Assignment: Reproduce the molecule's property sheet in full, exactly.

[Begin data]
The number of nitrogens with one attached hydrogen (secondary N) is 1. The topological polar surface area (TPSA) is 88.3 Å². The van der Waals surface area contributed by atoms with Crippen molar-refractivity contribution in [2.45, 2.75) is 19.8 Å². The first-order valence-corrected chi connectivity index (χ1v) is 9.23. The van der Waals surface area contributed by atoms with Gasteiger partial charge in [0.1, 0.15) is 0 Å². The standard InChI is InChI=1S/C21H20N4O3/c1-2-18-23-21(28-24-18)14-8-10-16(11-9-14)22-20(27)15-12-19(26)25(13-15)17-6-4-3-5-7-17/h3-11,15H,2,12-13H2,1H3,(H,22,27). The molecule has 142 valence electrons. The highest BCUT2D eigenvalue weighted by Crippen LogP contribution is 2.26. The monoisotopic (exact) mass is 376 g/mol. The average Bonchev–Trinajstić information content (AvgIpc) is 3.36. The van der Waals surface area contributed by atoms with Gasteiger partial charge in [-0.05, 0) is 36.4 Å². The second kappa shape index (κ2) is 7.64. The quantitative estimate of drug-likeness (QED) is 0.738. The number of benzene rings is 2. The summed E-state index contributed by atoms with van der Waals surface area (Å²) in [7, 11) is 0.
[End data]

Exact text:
The number of nitrogens with one attached hydrogen (secondary N) is 1. The topological polar surface area (TPSA) is 88.3 Å². The van der Waals surface area contributed by atoms with Crippen molar-refractivity contribution in [2.45, 2.75) is 19.8 Å². The first-order valence-corrected chi connectivity index (χ1v) is 9.23. The van der Waals surface area contributed by atoms with Gasteiger partial charge in [0.1, 0.15) is 0 Å². The standard InChI is InChI=1S/C21H20N4O3/c1-2-18-23-21(28-24-18)14-8-10-16(11-9-14)22-20(27)15-12-19(26)25(13-15)17-6-4-3-5-7-17/h3-11,15H,2,12-13H2,1H3,(H,22,27). The molecule has 142 valence electrons. The highest BCUT2D eigenvalue weighted by Crippen LogP contribution is 2.26. The monoisotopic (exact) mass is 376 g/mol. The average Bonchev–Trinajstić information content (AvgIpc) is 3.36. The van der Waals surface area contributed by atoms with Gasteiger partial charge in [-0.05, 0) is 36.4 Å². The second kappa shape index (κ2) is 7.64. The quantitative estimate of drug-likeness (QED) is 0.738. The number of benzene rings is 2. The summed E-state index contributed by atoms with van der Waals surface area (Å²) in [7, 11) is 0.